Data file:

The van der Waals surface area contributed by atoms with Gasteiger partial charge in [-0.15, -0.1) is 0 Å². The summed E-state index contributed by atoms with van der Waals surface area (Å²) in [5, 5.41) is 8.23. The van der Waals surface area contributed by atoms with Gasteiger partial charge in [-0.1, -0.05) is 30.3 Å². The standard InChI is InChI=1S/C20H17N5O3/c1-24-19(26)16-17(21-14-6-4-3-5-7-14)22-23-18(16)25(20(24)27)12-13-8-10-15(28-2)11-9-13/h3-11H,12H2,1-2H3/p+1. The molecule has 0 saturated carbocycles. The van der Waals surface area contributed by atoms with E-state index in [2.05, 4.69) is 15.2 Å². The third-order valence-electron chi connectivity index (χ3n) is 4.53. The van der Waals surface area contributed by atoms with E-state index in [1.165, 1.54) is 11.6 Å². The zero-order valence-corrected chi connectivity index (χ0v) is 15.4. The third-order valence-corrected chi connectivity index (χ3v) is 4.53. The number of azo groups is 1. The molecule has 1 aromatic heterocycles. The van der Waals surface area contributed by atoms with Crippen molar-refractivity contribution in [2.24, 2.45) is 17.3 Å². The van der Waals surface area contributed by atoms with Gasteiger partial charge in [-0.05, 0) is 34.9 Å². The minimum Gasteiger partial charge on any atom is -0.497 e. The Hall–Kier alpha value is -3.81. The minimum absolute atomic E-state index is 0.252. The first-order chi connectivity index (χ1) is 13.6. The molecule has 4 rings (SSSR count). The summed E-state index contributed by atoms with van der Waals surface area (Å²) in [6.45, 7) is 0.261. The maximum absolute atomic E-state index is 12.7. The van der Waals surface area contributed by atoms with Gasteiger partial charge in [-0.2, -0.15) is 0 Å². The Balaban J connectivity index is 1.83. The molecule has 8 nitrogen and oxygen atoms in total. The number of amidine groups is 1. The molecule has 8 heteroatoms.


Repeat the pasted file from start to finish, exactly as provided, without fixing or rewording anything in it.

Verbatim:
The van der Waals surface area contributed by atoms with Gasteiger partial charge in [-0.15, -0.1) is 0 Å². The summed E-state index contributed by atoms with van der Waals surface area (Å²) in [5, 5.41) is 8.23. The van der Waals surface area contributed by atoms with Gasteiger partial charge in [-0.1, -0.05) is 30.3 Å². The standard InChI is InChI=1S/C20H17N5O3/c1-24-19(26)16-17(21-14-6-4-3-5-7-14)22-23-18(16)25(20(24)27)12-13-8-10-15(28-2)11-9-13/h3-11H,12H2,1-2H3/p+1. The molecule has 0 saturated carbocycles. The van der Waals surface area contributed by atoms with E-state index in [2.05, 4.69) is 15.2 Å². The third-order valence-electron chi connectivity index (χ3n) is 4.53. The van der Waals surface area contributed by atoms with E-state index in [1.165, 1.54) is 11.6 Å². The zero-order valence-corrected chi connectivity index (χ0v) is 15.4. The third-order valence-corrected chi connectivity index (χ3v) is 4.53. The number of azo groups is 1. The molecule has 1 aromatic heterocycles. The van der Waals surface area contributed by atoms with Crippen molar-refractivity contribution in [2.24, 2.45) is 17.3 Å². The van der Waals surface area contributed by atoms with Gasteiger partial charge in [-0.05, 0) is 34.9 Å². The minimum Gasteiger partial charge on any atom is -0.497 e. The Hall–Kier alpha value is -3.81. The minimum absolute atomic E-state index is 0.252. The first-order chi connectivity index (χ1) is 13.6. The molecule has 4 rings (SSSR count). The summed E-state index contributed by atoms with van der Waals surface area (Å²) in [6.45, 7) is 0.261. The maximum absolute atomic E-state index is 12.7. The van der Waals surface area contributed by atoms with Gasteiger partial charge in [-0.2, -0.15) is 0 Å². The Balaban J connectivity index is 1.83. The molecule has 8 nitrogen and oxygen atoms in total. The number of amidine groups is 1. The molecule has 8 heteroatoms.